“My advice to my Muslim brothers in the West is to acquire weapons and learn methods of war. They are living in a place where they can cause great harm to the enemy and where they can support the Messenger of Allah…the successful means are through explosive devices and sacrificing souls.”
He adds that if one cannot fight, then one should emigrate from the country that is “awaiting the wrath of Allah.” Failing that, al Wuhayshi seems to plead, “at least boycott the disbelievers and proclaim the oneness of Allah.”
In this way, al Wuhayshi’s message to Western Muslims is clearly laid out. Defend the faith, and commit terrorist acts in America. But how does one make a bomb and sacrifice their soul?
Open Source Jihad: A “How To” for IEDs
It’s the Secrets of the Mujahedeen (Asrar al Mujahideen), and from the title, “How to Make a Bomb in the Kitchen of Your Mom,” the intended audience is clear – young people (young people live with their parents and would therefore need to use Mom’s kitchen). There are pictures showing a simple step-by-step process for creating a pipe bomb, complete with tips about how to best pack it with nails for maximum damage.
Designs and instructions for building improvised explosive devices (IEDs) are not hard to come by. The counter-culture Anarchist’s Cookbook, which contains directions for building many kinds of bombs, has been around since the 70s, and a quick Google search returns tens of thousands of results for “homemade bomb recipe.” Yet, the inclusion of the bomb-making process in Inspire is the follow through on the propaganda delivered elsewhere in the magazine, such as in al Wuhayshi’s soul-sacrificing message.
The instructions, attributed to an unnamed “AQ Chef,” read:
“My Muslim brother: we are conveying to you our military training right into your kitchen to relieve you of the difficulty of traveling to us. If you are sincere in your intentions to serve the religion of Allah, then all what you have to do is enter your kitchen and make an explosive device that would damage the enemy if you put your trust in Allah and then use this explosive device properly.”
The danger posed by these instructions is evident, but the ramifications for U.S. security are significant. The intended user, as named in the instructions, is the “lone mujahid.” How can DHS and other security agencies detect and prevent an individual who shows few, if any, signs of violent radicalization? If an American reads Inspire, is persuaded by the argument, follows the instructions, makes a pipe bomb and uses it, how do we prevent that?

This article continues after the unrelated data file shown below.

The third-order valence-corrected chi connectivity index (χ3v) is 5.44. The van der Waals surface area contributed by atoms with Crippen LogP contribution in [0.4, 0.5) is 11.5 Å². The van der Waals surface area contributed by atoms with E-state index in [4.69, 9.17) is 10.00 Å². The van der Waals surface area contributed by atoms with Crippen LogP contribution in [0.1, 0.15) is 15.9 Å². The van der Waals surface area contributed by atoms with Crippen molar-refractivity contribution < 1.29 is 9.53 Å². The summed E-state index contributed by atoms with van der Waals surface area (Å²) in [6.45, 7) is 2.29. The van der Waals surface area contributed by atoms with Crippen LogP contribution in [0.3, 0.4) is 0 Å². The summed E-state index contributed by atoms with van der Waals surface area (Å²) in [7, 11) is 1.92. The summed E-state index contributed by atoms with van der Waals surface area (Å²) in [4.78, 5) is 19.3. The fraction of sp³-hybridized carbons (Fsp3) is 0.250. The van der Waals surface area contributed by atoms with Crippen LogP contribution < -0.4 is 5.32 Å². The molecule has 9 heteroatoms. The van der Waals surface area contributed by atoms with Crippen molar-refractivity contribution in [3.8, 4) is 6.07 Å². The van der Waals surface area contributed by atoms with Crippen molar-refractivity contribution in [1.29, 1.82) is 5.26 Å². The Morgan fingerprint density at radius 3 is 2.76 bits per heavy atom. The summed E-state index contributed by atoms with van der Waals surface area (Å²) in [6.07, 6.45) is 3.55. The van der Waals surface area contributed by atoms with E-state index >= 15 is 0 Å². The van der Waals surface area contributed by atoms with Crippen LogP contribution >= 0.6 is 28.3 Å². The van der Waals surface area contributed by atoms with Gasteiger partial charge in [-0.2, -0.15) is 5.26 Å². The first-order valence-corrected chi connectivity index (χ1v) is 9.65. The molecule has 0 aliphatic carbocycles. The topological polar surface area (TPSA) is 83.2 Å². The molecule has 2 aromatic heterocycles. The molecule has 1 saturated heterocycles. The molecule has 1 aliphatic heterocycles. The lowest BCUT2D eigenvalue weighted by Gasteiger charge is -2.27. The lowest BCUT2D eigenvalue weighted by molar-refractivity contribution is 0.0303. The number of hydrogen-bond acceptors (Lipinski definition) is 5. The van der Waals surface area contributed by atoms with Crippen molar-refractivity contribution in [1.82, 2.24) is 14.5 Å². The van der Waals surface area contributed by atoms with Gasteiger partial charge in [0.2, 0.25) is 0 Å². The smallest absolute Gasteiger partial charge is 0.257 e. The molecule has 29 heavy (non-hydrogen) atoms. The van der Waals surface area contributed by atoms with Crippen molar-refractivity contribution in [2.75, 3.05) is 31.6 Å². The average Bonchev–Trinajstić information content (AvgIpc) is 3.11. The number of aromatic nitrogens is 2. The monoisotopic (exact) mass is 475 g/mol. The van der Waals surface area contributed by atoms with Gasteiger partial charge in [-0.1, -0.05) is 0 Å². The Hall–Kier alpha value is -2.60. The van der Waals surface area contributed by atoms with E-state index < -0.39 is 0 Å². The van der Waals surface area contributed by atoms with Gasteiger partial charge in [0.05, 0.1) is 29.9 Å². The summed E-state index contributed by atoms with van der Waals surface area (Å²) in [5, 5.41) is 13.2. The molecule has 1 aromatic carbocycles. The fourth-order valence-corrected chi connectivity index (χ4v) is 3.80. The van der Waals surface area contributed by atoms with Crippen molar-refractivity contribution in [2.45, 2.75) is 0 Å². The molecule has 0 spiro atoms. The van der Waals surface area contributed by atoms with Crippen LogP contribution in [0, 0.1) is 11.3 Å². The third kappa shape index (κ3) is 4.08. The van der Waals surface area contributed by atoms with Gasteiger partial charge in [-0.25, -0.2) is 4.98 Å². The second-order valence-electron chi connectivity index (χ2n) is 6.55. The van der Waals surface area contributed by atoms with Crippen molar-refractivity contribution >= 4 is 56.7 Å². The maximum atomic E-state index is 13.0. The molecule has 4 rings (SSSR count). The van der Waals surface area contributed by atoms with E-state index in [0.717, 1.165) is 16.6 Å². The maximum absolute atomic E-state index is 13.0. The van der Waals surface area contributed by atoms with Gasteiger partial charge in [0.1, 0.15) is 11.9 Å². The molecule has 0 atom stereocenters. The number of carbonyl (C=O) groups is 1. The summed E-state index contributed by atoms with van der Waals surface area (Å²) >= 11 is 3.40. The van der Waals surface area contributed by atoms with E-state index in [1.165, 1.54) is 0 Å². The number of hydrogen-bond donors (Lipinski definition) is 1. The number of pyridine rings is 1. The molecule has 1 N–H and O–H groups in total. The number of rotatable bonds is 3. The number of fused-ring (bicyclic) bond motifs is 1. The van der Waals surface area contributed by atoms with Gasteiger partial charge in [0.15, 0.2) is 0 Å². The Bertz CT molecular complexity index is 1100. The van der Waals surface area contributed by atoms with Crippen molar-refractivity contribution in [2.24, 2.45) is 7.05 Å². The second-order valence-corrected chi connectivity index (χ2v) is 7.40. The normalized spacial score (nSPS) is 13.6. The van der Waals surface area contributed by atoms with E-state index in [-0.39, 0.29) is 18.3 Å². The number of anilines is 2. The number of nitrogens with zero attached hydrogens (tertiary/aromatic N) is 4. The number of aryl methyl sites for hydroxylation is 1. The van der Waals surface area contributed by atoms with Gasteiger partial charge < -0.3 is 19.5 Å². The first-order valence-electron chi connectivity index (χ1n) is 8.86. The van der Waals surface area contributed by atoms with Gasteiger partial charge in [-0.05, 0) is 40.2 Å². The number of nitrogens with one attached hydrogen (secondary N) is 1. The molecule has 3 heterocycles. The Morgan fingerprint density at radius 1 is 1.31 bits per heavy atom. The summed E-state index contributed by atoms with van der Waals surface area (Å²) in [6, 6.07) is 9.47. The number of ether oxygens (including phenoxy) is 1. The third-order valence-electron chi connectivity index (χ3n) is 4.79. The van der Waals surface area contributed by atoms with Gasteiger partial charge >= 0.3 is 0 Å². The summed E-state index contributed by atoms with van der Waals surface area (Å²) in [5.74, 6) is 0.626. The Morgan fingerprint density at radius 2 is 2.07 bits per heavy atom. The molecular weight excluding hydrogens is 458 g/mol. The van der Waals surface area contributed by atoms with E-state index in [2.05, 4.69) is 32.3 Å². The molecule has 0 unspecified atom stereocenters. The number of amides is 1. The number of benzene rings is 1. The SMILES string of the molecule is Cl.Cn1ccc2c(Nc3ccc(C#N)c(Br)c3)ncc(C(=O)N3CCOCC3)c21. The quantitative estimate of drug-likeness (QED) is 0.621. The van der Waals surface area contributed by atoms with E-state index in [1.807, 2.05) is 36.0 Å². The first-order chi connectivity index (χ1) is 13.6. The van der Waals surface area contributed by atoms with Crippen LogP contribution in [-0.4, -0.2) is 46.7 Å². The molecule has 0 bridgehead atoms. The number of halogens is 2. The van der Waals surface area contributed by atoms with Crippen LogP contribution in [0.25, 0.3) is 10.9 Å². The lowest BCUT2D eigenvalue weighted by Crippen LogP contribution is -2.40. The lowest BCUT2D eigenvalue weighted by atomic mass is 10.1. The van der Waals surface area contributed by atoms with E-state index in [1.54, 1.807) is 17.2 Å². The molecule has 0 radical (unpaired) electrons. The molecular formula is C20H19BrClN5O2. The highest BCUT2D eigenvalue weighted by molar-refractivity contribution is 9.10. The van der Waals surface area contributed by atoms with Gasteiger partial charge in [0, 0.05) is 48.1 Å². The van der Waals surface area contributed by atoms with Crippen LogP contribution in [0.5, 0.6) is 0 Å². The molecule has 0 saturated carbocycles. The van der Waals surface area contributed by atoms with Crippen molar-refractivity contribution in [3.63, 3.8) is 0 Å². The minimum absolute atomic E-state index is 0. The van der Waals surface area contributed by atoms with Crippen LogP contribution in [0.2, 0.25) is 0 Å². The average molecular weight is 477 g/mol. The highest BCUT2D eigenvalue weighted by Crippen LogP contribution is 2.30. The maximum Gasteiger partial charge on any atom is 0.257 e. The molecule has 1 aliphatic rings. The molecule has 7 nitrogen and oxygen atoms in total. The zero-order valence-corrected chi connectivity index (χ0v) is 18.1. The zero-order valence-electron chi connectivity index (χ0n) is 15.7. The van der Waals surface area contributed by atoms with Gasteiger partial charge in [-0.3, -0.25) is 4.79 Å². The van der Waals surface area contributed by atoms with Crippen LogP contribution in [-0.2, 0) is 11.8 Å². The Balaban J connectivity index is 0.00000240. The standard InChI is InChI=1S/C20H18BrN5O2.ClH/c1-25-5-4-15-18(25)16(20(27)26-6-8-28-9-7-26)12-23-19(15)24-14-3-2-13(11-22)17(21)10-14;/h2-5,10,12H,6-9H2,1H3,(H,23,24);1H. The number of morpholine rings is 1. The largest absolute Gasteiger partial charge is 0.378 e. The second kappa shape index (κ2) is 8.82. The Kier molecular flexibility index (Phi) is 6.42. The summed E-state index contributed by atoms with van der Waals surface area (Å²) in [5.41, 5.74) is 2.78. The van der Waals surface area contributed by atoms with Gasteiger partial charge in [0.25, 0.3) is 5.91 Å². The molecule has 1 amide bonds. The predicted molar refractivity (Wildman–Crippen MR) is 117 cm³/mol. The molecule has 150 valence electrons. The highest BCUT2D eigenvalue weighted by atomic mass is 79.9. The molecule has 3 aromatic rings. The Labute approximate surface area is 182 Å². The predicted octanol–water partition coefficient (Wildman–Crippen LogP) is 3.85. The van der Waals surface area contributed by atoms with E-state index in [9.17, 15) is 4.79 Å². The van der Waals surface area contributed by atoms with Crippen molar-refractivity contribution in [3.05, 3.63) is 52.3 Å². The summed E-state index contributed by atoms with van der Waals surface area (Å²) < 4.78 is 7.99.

Our homeland resources would be stretched even thinner if homegrown terrorism gained a firm footing in America. And if we ramp up federal investigations in the country, it could be interpreted as persecution against Muslim Americans rather than law enforcement efforts, and al Qaeda propaganda would paint it as such in any case.
But any disgruntled individual can construct lethal instruments at any time and use them against their own country. That remains a consistent threat, one that is not reserved for al Qaeda-inspired individuals. The danger in Inspire is the way the information is packaged. In addition to an interview with al Wuhayshi, violent images and photos of AQ leaders, instructions on how to make deadly devices, and many other hateful elements, Inspire also includes a “main article” by Anwar al Awlaki, an AQAP member, but also, an American. Who better to guide an American to terrorist action than one of his or her countrymen?
Anwar al Awlaki: The Heart of the Narrative
Anwar al Awlaki is an American citizen who also holds a Yemeni passport. He was born in New Mexico, and after many years as a religious leader and lecturer, he became a trainer and recruiter for al Qaeda. He is believed to be hiding in a village in South Yemen.
In his piece, Awlaki gets straight to the heart of the Narrative. Unlike the other pieces, which are filled with a hateful tone, peppered with words like “jihad” and “mujahedeen,” and blend fact and myth into a story many Americans would have a hard time believing, Awlaki focuses on crafting an argument for fighting in the name of Islam. It is not blatant propaganda; it is propaganda masquerading as an editorial that advocates “a golden opportunity to have the honor of performing an act in service of Islam greater than any form of jihad.”
After his examples and subtly twisted logic are spent, Awlaki delivers the Narrative’s core argument:
“The government, political parties, the police, the intelligence services, blogs, social networks, the media, and the list goes on, are part of a system within which the defamation of Islam is not only protected but promoted. The main elements in this system are the laws that make this blasphemy legal. Because they are practicing a ‘right’ that is defended by the law, they have the backing of the entire Western political system. This would make the attacking of any Western target legal from an Islamic viewpoint. The entire Western system is staunchly protecting and promoting the defamation of Muhammad and therefore, it is the entire Western system that is at war with Islam. Assassinations, bombings, and acts of arson are all legitimate forms of revenge against a system that relishes the sacrilege of Islam in the name of freedom.”
That is the long and short of it. At its core, the Narrative argues that the “West” and “Islam” are diametrically opposed. The competing ideologies are irreconcilable, and one is either with the AQ version of Islam (therefore compelled to violence) or against it (therefore justified collateral damage). This argument is the driving force for inspiring violence.
Inspire, like its authors, is dangerous, without a doubt. It provides the impetus, rationalization and method for conducting terrorist attacks, and it is clearly designed to create radicals in America, avoiding dangers that come with moving between Yemen and the United States. It hasn’t gained much notice online, suggesting (but not proving) that the magazine has had little influence.
But it doesn’t matter as much whether the publication has extremists coming out of the woodwork. The high impact, low probability event that many security experts are talking about is what Inspire attempts to create and what Napolitano, Mueller and Leiter warned about – an American, radicalized in secret, who follows the Narrative to martyrdom.
Read about AQAP’s origins and intentions in the first installment of the Threat from Yemen series.